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Extreme hydrometeorological events, a challenge for geodesy and seismology networks
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  • Michel J Van Camp,
  • Olivier de Viron,
  • Alain Dassargues,
  • Laurent Delobbe,
  • Kristel Chanard
Michel J Van Camp
Royal Observatory of Belgium

Corresponding Author:[email protected]

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Olivier de Viron
La Rochelle University
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Alain Dassargues
Liège University
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Laurent Delobbe
Royal Meteorological Institute
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Kristel Chanard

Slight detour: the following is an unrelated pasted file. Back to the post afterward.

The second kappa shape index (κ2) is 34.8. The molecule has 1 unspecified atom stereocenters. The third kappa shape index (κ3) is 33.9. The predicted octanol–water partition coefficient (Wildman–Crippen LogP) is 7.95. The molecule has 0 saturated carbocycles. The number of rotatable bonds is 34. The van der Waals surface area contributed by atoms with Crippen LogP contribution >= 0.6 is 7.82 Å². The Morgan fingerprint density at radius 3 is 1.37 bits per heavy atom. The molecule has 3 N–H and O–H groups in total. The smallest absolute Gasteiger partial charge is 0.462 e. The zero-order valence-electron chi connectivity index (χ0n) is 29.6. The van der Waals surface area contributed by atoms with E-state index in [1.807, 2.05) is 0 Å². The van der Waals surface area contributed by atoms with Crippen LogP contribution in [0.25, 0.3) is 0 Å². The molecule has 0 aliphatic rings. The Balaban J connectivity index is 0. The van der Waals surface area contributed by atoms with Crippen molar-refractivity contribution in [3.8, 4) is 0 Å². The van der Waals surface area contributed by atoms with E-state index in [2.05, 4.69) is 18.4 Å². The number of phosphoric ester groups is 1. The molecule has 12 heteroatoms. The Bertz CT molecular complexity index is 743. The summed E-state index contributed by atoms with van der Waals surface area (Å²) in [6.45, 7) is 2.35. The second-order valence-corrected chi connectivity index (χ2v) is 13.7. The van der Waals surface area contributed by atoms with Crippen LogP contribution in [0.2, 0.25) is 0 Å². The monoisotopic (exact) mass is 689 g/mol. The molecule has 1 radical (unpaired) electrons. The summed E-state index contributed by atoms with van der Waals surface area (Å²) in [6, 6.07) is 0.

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The use of seismometer and gravimeter captures complementary data and brings a new understanding of the July 2021 catastrophic floods in Belgium and Germany. A sudden increase in seismic noise coincides with the testimony reporting on a “tsunami” downstream the geophysical station. Concurrently, the gravimeter evidenced a rising saturation of the weathered zone, thus showing less and less water accumulation. When rain re-intensified after a 3-hour break, the saturated state of the subsoil induced an accelerated increase of the runoff, as revealed by the river flow, in a much stronger way than during the rainy episodes just before. We show that a gravimeter can detect in real-time the saturation of the catchment subsoil and soil. This saturation resulted, when the rain re-intensified, in a sudden, devastating and deadly flood. This opens perspectives to use real-time gravity for early warnings of such events.